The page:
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Mark S Goorsky

Mark S Goorsky

University of California, USA

Title: Development of materials integration for photonic materials and applications

Biography

Mark Goorsky is a Professor of Materials Science and Engineering at UCLA. He was chair of the department from 2004-2009. He received his Ph.D. in Materials Science and Engineering in 1989 from the Massachusetts Institute of Technology, and his B.S. in Materials Science and Engineering in 1984 from Northwestern University. Goorsky held a post-doctoral position at the IBM Thomas J. Watson Research Center (Jan. 1989 - June 1991) and started at UCLA in 1991. He is an associate editor of the Journal of Crystal Growth. He is also a member of the United States Air Force Scientific Advisory Board, which assesses the state of research and development in technologies that are crucial to the Air Force and provides forecasts of long-range science and technology. He was awarded the T.S. Walton Award from the Science Foundation of Ireland in 2010. He also received the TRW Outstanding Young Teacher Award in the School of Engineering and Applied Science in 1993, the National Science Foundation CAREER Award in 1995, and the Northrop Grumman Outstanding Young Researcher Award in 1996. His research focuses on materials integration and the relationship between materials defects and device performance in semiconductor structures

Abstract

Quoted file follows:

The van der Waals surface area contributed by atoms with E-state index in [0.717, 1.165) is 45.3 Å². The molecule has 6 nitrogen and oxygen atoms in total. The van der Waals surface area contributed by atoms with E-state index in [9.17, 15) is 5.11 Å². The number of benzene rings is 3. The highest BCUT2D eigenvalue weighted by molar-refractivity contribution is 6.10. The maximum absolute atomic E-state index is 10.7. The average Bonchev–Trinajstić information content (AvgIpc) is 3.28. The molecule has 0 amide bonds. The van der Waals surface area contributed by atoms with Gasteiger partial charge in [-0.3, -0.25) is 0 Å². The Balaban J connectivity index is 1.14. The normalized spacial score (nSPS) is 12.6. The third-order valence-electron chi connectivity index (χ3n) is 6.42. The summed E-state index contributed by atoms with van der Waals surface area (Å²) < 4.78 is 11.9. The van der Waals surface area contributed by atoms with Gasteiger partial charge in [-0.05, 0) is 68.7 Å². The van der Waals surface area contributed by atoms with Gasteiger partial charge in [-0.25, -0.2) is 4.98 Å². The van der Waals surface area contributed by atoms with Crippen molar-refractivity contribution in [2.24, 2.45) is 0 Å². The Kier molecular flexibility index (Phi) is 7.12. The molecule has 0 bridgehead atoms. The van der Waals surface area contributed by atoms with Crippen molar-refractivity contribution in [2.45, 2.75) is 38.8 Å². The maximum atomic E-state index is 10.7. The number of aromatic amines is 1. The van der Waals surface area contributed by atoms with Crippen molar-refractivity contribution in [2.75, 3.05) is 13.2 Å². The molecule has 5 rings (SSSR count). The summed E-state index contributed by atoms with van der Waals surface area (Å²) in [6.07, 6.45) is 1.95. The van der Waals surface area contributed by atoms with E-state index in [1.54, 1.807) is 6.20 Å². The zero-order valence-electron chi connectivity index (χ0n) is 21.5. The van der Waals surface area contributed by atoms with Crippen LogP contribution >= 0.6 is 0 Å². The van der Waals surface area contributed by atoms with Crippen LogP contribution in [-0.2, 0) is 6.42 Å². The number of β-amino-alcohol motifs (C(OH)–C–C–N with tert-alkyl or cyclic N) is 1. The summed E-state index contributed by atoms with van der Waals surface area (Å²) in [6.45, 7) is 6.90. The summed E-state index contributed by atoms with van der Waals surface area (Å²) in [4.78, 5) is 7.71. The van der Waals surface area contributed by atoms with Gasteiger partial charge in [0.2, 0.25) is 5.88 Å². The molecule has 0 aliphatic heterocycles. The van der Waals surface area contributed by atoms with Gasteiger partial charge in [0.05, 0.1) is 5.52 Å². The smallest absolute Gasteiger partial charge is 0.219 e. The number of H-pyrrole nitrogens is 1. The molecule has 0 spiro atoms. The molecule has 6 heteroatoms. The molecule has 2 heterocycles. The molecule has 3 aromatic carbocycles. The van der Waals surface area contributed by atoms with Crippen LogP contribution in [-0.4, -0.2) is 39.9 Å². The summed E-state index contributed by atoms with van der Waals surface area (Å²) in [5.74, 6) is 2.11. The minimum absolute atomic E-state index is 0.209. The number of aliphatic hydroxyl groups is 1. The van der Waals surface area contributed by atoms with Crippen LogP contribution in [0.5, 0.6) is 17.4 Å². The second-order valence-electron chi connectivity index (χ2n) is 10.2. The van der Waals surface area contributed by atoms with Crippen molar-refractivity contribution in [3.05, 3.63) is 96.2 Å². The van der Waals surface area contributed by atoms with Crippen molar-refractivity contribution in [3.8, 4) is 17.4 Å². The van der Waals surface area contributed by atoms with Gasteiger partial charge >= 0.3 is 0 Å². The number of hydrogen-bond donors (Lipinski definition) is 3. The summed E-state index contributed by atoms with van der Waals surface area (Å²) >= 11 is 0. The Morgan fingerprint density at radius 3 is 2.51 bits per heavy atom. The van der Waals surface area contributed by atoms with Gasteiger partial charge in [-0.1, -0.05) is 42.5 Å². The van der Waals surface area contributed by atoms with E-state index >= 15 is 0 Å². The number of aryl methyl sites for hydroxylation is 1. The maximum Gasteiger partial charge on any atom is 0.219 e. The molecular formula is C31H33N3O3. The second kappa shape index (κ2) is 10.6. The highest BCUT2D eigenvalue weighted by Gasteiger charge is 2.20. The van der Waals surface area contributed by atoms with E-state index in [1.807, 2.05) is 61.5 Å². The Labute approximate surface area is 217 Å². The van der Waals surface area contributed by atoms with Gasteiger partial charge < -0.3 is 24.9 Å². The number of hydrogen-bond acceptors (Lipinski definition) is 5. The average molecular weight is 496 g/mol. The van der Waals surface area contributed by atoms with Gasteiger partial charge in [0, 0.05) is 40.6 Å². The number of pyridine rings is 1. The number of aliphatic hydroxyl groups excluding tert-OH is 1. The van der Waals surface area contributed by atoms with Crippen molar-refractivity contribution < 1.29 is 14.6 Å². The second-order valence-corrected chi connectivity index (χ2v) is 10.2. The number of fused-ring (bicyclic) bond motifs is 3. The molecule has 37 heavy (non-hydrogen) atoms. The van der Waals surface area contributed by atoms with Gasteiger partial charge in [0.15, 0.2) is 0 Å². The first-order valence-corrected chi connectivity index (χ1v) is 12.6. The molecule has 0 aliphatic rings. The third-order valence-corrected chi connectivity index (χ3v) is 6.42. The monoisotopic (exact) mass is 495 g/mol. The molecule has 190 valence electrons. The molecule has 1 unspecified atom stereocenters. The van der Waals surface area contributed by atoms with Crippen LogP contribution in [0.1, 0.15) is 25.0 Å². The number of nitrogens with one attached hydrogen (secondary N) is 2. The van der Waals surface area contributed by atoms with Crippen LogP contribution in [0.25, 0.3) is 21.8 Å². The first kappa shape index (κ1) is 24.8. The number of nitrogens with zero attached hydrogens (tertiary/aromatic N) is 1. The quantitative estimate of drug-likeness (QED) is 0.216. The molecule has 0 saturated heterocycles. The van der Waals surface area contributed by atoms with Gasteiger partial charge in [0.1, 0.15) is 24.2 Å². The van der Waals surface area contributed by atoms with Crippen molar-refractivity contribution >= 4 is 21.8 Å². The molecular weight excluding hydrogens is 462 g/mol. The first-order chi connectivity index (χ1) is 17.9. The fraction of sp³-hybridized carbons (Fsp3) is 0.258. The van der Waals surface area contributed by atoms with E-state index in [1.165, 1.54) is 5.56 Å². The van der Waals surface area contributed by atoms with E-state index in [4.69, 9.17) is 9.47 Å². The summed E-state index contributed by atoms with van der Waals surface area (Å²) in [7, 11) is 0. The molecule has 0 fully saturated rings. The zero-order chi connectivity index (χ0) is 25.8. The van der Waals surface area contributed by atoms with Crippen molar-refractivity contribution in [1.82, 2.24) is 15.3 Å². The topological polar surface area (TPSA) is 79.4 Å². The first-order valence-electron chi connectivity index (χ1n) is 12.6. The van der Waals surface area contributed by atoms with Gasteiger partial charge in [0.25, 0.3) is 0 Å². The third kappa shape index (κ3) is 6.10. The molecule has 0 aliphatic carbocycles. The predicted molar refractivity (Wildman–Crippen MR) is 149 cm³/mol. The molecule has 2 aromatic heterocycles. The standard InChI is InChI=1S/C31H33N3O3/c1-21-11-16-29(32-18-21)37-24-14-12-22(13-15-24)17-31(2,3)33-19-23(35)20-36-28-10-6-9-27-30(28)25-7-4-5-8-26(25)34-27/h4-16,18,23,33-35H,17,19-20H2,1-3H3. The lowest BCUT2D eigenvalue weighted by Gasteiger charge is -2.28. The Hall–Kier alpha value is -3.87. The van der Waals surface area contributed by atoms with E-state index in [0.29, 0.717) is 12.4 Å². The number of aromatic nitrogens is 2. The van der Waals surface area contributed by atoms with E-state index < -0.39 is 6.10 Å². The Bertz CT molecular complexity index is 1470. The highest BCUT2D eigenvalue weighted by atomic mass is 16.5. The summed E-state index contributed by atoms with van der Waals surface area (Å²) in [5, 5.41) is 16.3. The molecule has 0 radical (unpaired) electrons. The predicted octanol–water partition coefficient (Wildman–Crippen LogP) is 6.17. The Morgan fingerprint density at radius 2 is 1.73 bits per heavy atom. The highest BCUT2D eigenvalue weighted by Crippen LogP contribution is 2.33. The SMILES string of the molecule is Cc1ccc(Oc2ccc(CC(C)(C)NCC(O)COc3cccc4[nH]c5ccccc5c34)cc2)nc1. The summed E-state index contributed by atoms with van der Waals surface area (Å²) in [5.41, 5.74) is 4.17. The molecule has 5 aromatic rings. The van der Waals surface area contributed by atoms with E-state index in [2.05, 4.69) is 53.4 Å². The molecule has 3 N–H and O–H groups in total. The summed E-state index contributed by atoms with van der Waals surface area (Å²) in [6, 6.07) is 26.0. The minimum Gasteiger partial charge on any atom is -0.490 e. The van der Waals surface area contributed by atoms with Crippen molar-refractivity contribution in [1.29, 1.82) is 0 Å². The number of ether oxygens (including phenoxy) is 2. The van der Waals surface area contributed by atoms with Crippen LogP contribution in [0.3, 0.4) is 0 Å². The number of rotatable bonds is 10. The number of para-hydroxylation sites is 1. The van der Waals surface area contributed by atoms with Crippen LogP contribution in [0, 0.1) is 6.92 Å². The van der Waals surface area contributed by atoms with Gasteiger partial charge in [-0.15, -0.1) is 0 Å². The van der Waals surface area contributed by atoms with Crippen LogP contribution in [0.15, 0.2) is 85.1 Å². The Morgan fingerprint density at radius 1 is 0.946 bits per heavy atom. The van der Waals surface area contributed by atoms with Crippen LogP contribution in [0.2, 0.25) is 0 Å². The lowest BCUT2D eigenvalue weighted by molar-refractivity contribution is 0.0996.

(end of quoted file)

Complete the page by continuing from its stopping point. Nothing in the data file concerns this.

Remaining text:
A study of the fundamental issues of materials integration for wafer bonding offers new pathways for achieving photonic materials with unique properties. First, the bonding of single crystal oxide crystals (YAG and yttria, for example) with different compositions and even different orientations is shown to critically depend upon several important parameters. A detectable level of subsurface damage usually accompanies the polishing of these crystals. We studied chemical mechanical polishing (CMP) of these oxide crystals to provide surfaces which exhibit sub-nm roughness, and the absence of subsurface damage. These surfaces are then activated and we use XPS and other surface sensitive techniques to assess the state of the surface after different processes. Next, we demonstrate that we can significantly reduce the bonding time and temperature to attach two single crystal pieces based on these improved polishing techniques. These techniques also apply to polycrystalline (ceramic) materials as well. Second, a controlled variation in laser gain media can be achieved using a combination of wafer bonding and dopant ion implantation. We demonstrate the steps necessary to bond, for example, thin slabs of ZnSe which have been implanted with different doses of Cr. Upon bonding (after the appropriate CMP of the ZnSe surfaces) and subsequent annealing, these structures can exhibit controlled levels of for example, Cr+ without the excessive annealing associated with transition metal doping of bulk substrates. These examples shed light on new directions in the use of materials integration for photonic crystals

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